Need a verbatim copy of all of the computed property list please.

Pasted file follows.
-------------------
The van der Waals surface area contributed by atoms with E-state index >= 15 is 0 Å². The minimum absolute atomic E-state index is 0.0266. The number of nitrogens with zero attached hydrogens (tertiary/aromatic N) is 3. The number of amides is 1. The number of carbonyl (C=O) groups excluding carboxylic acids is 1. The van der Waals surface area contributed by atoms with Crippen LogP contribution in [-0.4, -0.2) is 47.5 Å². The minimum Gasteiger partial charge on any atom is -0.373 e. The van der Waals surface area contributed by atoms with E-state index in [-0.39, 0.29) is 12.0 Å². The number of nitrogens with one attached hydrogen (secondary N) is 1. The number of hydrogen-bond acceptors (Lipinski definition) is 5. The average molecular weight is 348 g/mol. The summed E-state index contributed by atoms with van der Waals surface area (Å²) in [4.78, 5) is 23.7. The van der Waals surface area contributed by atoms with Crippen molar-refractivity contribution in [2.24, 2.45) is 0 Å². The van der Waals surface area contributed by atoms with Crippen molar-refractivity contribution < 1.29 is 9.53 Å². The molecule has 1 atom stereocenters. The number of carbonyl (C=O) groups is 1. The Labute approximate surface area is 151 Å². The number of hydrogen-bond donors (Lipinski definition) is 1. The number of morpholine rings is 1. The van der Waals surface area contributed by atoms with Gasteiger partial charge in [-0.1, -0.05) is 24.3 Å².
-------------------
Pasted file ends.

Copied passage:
The van der Waals surface area contributed by atoms with E-state index >= 15 is 0 Å². The minimum absolute atomic E-state index is 0.0266. The number of nitrogens with zero attached hydrogens (tertiary/aromatic N) is 3. The number of amides is 1. The number of carbonyl (C=O) groups excluding carboxylic acids is 1. The van der Waals surface area contributed by atoms with Crippen LogP contribution in [-0.4, -0.2) is 47.5 Å². The minimum Gasteiger partial charge on any atom is -0.373 e. The van der Waals surface area contributed by atoms with E-state index in [-0.39, 0.29) is 12.0 Å². The number of nitrogens with one attached hydrogen (secondary N) is 1. The number of hydrogen-bond acceptors (Lipinski definition) is 5. The average molecular weight is 348 g/mol. The summed E-state index contributed by atoms with van der Waals surface area (Å²) in [4.78, 5) is 23.7. The van der Waals surface area contributed by atoms with Crippen molar-refractivity contribution in [2.24, 2.45) is 0 Å². The van der Waals surface area contributed by atoms with Crippen molar-refractivity contribution < 1.29 is 9.53 Å². The molecule has 1 atom stereocenters. The number of carbonyl (C=O) groups is 1. The Labute approximate surface area is 151 Å². The number of hydrogen-bond donors (Lipinski definition) is 1. The number of morpholine rings is 1. The van der Waals surface area contributed by atoms with Gasteiger partial charge in [-0.1, -0.05) is 24.3 Å².